We’ll look at ways to deal with excess shedding a bit later. For now, we need to also consider when it is NOT shedding that’s causing the mess.

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Fur Loss v. Shedding

On the opposite side of this coin, however, is hair loss. This is rarely even or balanced in its appearance, though it may seem to start out that way. It is distinguished from shedding by appearing more in patches or in isolated areas of the body. We can call this fur loss or unusual hair loss, and it is often a sign of a health issue or underlying trigger that is causing the fur to fall out.

When your dog is going through normal shedding, the texture of the hair doesn’t change and the density or evenness of the coat remains intact. Signs that your dog is undergoing hair loss include:

  • Fur is falling out in uneven patterns
  • Fur is dry and/or brittle
  • Fur breaks
  • There are areas of very thin fur or even baldness
  • Hair has been lost in clumps rather than strands
  • The dog’s skin is tender to the touch or the dog reacts badly if you touch the area of hair loss
  • Skin issues appear, such as rash, redness, oozing, and so on

Even just one of these symptoms is a sign that you should get your puppo to the vet to have their skin and fur checked. The reasons behind such issues are many, and some of the most common causes behind excessive hair loss (rather than excessive shedding) can include:


Your dog may be allergic to dust mites or other pests that are biting them and causing reactions that trigger hair loss. They could also be reacting to the new dog shampoo or other products you are using, or even a new dog bed or blanket. If you have switched out the household cleaners you use, this too could be causing hair loss due to allergic reaction, and particularly in the more closed up environment of a home in the winter months.

Dogs can also show an allergic reaction to medications or foods through hair loss, and other symptoms. First and foremost, take the dog to the vet for a checkup, and if your vet says it is likely to be an allergy causing the issue, you’ll need to sit down and workout what has triggered the reaction.

Ask yourself if you changed foods or treats, added medications, changed anything inside of the home or a vehicle (if the dog rides with you) including any cleansers or other products, changed pet products like shampoos or flea products, and so on. You might also scour the home to see if you have any pests such as fleas, mites, ants or other biting pests that could also have caused this reaction.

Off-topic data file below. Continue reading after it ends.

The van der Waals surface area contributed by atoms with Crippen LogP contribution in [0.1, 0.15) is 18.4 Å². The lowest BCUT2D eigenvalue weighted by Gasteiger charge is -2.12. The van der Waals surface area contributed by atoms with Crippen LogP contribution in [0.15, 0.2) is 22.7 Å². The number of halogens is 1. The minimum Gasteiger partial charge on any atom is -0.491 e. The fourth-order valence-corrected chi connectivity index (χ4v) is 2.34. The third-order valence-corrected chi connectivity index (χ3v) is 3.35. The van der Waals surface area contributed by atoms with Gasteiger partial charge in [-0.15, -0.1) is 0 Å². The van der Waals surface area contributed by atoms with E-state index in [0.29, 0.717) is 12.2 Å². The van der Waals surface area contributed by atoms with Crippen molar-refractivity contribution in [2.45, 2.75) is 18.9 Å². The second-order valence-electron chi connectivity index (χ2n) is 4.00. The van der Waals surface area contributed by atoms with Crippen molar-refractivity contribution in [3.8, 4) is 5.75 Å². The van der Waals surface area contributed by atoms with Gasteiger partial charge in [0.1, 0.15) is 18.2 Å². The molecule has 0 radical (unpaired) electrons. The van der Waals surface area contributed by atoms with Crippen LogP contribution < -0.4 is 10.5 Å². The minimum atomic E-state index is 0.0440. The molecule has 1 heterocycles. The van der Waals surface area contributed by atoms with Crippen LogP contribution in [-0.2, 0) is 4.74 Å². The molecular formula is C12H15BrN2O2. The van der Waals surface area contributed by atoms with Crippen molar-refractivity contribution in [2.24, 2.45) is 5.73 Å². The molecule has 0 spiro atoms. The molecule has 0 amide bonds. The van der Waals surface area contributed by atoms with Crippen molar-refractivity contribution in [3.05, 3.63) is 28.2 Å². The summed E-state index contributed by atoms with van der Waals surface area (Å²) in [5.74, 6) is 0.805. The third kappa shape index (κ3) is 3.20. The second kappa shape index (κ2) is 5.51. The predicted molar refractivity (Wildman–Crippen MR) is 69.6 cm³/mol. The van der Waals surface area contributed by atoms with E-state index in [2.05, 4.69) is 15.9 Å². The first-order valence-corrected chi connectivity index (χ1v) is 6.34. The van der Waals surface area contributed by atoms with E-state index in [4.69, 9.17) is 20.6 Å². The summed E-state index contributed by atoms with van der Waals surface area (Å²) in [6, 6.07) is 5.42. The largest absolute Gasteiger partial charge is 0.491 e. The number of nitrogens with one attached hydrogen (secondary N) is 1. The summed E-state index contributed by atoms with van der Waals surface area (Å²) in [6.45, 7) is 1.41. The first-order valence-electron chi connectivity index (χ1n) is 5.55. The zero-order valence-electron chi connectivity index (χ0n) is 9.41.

Humans experience this condition, too. It causes rapid and rather dramatic hair loss and is called cyclic follicular dysplasia or seasonal alopecia. You often see it along the flanks or sides of the dog – the area stretching from the hips up to the ribs. The skin frequently becomes dark and discolored after the hair loss occurs.

It is caused by a lack of adequate sun exposure, a common problem in the winter months, and there are specific breeds that are prone to it. These include my own boxers, as well as terriers of all kinds, bulldogs, Doberman pinschers, labs, and others. Yet, any dog can experience it and when treated, the hair will return in around 90 days or so.

Treatment is usually done with lighting devices that cue the creation of melatonin in the dog’s skin. You may also be asked to supplement the dog’s diet with oral melatonin or bring them to the vet for injections. Fish oil can also be a good remedy, but the solutions used have to be decided on by your vet after analyzing the situation.

Anxiety and Stress

It is not at all unusual for a dog to start to lose their hair if they live with too much stress or anxiety. And as my readers already know, there are a lot of reasons that any dog may begin to feel anxious or stressed.

For example, when I was growing up, we had many dogs and rescues. One of them really hated the fact that we were having work done around the house one summer. The new kitchen cabinets and hardwood floors were really great looking, but this dog began to lose all of her hair and would whine or pant excessively when the carpenters arrived.

We had to actually have her stay in the peace and quiet of my grandmother’s home until the project was done.

If your dog has started to lose hair rather than simply experience bouts of shedding, take the time to consider if they are also showing signs of anxiety or stress. These include:

  • Loss of appetite
  • Digestive upset
  • Sleeping a lot more
  • Behaving aggressively towards people or other pets
  • Trying to isolate themselves, such as hiding when this is not a normal behavior
  • They attempt to escape
  • They show signs of fear such as tucking their tails or acting very passive
  • They lick and bite at themselves

So, if there have been some major changes in your household or there have been some stressful situations (a death in the immediate family, conflict and arguing, construction, and so on), don’t rule out stress as the cause for hair loss.


As I already noted, hormonal changes are part of what cues seasonal shedding, but dogs can also have hormonal imbalances that lead to hair loss. Most commonly, this is due to the thyroid being imbalanced, and it is why hair becomes thin or brittle, or falls out altogether.

However, there are also typical hormonal imbalances such as too much or too little testosterone, progesterone or estrogen. For example, nursing mothers may lose their hair. If your dog is not nursing or pregnant, yet they are losing hair, it is entirely possible that hormones are to blame.